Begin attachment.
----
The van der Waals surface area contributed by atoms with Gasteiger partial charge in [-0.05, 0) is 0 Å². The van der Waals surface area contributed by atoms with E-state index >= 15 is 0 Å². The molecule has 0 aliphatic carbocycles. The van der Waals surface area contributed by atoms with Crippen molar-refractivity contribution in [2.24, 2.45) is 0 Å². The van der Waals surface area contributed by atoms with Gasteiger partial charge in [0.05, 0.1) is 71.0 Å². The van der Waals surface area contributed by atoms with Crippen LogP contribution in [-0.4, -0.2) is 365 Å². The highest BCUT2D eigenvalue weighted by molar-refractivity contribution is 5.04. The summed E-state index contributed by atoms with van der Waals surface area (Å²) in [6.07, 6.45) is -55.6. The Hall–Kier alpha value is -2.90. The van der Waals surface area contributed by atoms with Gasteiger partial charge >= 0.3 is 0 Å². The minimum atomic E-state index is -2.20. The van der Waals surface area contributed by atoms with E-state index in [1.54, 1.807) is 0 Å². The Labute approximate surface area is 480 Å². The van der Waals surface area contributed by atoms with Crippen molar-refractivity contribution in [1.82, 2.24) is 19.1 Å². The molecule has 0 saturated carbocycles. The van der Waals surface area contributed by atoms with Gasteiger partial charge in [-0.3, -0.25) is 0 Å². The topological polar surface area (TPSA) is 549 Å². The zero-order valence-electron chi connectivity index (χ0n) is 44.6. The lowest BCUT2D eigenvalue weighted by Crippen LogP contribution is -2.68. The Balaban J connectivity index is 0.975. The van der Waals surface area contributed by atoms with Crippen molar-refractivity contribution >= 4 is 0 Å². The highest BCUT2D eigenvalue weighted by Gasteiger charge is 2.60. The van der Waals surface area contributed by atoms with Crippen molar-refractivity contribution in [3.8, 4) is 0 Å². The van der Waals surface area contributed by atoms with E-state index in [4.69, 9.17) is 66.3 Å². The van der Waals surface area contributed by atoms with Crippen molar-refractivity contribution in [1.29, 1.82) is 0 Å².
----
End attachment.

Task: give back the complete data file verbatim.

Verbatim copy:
The van der Waals surface area contributed by atoms with Gasteiger partial charge in [-0.05, 0) is 0 Å². The van der Waals surface area contributed by atoms with E-state index >= 15 is 0 Å². The molecule has 0 aliphatic carbocycles. The van der Waals surface area contributed by atoms with Crippen molar-refractivity contribution in [2.24, 2.45) is 0 Å². The van der Waals surface area contributed by atoms with Gasteiger partial charge in [0.05, 0.1) is 71.0 Å². The van der Waals surface area contributed by atoms with Crippen LogP contribution in [-0.4, -0.2) is 365 Å². The highest BCUT2D eigenvalue weighted by molar-refractivity contribution is 5.04. The summed E-state index contributed by atoms with van der Waals surface area (Å²) in [6.07, 6.45) is -55.6. The Hall–Kier alpha value is -2.90. The van der Waals surface area contributed by atoms with Gasteiger partial charge >= 0.3 is 0 Å². The minimum atomic E-state index is -2.20. The van der Waals surface area contributed by atoms with E-state index in [1.54, 1.807) is 0 Å². The Labute approximate surface area is 480 Å². The van der Waals surface area contributed by atoms with Crippen molar-refractivity contribution in [1.82, 2.24) is 19.1 Å². The molecule has 0 saturated carbocycles. The van der Waals surface area contributed by atoms with Gasteiger partial charge in [-0.3, -0.25) is 0 Å². The topological polar surface area (TPSA) is 549 Å². The zero-order valence-electron chi connectivity index (χ0n) is 44.6. The lowest BCUT2D eigenvalue weighted by Crippen LogP contribution is -2.68. The Balaban J connectivity index is 0.975. The van der Waals surface area contributed by atoms with Crippen molar-refractivity contribution >= 4 is 0 Å². The highest BCUT2D eigenvalue weighted by Gasteiger charge is 2.60. The van der Waals surface area contributed by atoms with Crippen molar-refractivity contribution in [3.8, 4) is 0 Å². The van der Waals surface area contributed by atoms with E-state index in [4.69, 9.17) is 66.3 Å². The van der Waals surface area contributed by atoms with Crippen molar-refractivity contribution in [1.29, 1.82) is 0 Å².